The first episode of Shinigami-kun (死神くん) had a compelling storyline, but the rules of the Shinigami world were a bit suspect, we didn’t learn much about the main character himself, and I was dubious about the entertainment value of spending an entire season watching people say their last farewells before dying. Then there was the teaser for this episode, which showed a man discovering Shinigami-kun (Ohno Satoshi)’s notebook. Now here, it seems, we might have some chance at a bit of fun.
I have to say that the notebook itself is another dubious part of the Shinigami world, since the way we see it record deaths is a bit . . . sparse. It must only be recording deaths in a small part of Tokyo, considering the deaths are around twenty-three minutes apart and all Japanese. Even if the notebook covered then entire Tokyo metropolitan area, I think the deaths would be two to three minutes apart.
Anyway, with this man (Hayashi Kento) discovering that the notebook records those who are about to die and the manner of their death, and Shinigami-kun desperately searching for it, what’s going to happen when they inevitably meet? Let’s find out.
The next day, we see the man (whose name we still don’t know) take notice of a little boy named Kenta being bullied. Apparently, they already know each other, and he gives Kenta some water to drink as they reflect on how little they want to go to school and to work.
Next, we see the man being berated, manhandled, and forced to apologize to the entire department by his boss (Jinbo Satoshi). On the flip side, it sounds like his job performance isn’t very good and he’s asking his boss to protect him from getting fired, so it’s not clear that he doesn’t deserve the rough treatment he’s getting.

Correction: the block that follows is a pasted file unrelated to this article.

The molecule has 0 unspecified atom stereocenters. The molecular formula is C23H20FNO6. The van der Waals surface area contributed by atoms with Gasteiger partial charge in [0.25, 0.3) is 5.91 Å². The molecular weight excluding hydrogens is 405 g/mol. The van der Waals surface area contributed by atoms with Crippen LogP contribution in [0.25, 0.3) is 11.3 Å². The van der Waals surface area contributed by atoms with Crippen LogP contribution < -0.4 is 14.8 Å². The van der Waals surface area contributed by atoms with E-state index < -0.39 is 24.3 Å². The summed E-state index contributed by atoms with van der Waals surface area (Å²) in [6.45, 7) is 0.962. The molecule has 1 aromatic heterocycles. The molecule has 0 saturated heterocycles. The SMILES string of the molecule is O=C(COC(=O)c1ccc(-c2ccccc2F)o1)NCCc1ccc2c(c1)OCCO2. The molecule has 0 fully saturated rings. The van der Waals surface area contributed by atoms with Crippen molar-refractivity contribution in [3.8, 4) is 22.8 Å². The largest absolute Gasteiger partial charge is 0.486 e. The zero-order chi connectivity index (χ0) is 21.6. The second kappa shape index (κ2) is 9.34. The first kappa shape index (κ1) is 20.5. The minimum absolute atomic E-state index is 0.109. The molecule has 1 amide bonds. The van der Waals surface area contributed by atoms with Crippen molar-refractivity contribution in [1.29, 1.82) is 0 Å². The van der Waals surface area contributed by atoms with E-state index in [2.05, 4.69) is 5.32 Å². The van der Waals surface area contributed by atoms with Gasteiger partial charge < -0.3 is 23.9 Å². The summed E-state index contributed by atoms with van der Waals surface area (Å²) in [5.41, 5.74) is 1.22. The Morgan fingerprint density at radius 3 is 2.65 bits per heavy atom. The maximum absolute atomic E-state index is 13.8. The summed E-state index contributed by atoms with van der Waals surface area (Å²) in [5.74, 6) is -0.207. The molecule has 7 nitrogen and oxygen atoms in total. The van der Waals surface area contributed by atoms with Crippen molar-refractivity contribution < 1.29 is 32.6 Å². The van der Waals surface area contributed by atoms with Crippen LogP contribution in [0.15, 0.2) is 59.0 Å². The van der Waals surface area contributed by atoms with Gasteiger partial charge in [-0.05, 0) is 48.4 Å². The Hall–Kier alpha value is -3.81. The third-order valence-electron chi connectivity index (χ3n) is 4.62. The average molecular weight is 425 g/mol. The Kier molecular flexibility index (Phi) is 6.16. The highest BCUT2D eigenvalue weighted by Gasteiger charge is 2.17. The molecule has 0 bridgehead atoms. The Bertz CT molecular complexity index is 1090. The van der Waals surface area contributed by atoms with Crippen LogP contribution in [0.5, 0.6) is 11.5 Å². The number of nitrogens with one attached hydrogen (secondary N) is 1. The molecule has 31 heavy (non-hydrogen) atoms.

We do find out that his name is Shima, and somehow he thinks the Shinigami notebook might be just the thing he needs to get the contracts to retain his job. But what does he do?
Seeing the name Murata Mamoru in the notebook, he visits the man who is destined to die of a stroke, and . . . tried to sell him life insurance, saying that he’d get Murata past the physicals. You know . . . if he keeps doing this, he’ll totally ruin the insurance company. They sort of need to take in premiums before a person dies.
The office staff (except for his boss) congratulate him in getting three contracts in a day, but that’s without knowing that he’s substantially increased the risk to the company.
His boss challenges him to get a new contract tomorrow, wondering if he can keep it up. Knowing what people are going to die of gives him an advantage, though, as we saw through his encounter with Murata.
Shima’s next target, Yamamoto Daisuke, is currently being visited by Shinigami-kun, who delivers the three day warning per Shinigami rules (strange as those rules are).
In fact, Yamamoto Daisuke is little boy Kenta’s father, and that makes this particular attempt difficult for Shima.
He finally understands the background for Kenta’s woes and consoles the kid.
And it’s there that Shinigami-kun and Shima meet. Shinigami-kun is flustered when he realizes that Shima can see him, and can’t figure out why.
I sympathize with his supervisor (Kiritani Mirei), who points out that he’s being an idiot, not realizing that Shima could see him because Shima has the notebook. In fact, she showed up because she had done an investigation and had already pinpointed Shima as the person with the notebook.
I mentioned that we didn’t really find out much about Shinigami-kun in the first episode, and one of the lingering questions was how clever and devious he was. I even though it possible for him to have left his notebook behind deliberately. Well, after this scene, I’m pretty sure he’s not all that clever, and certainly not devious enough to have planned for a human to find his notebook.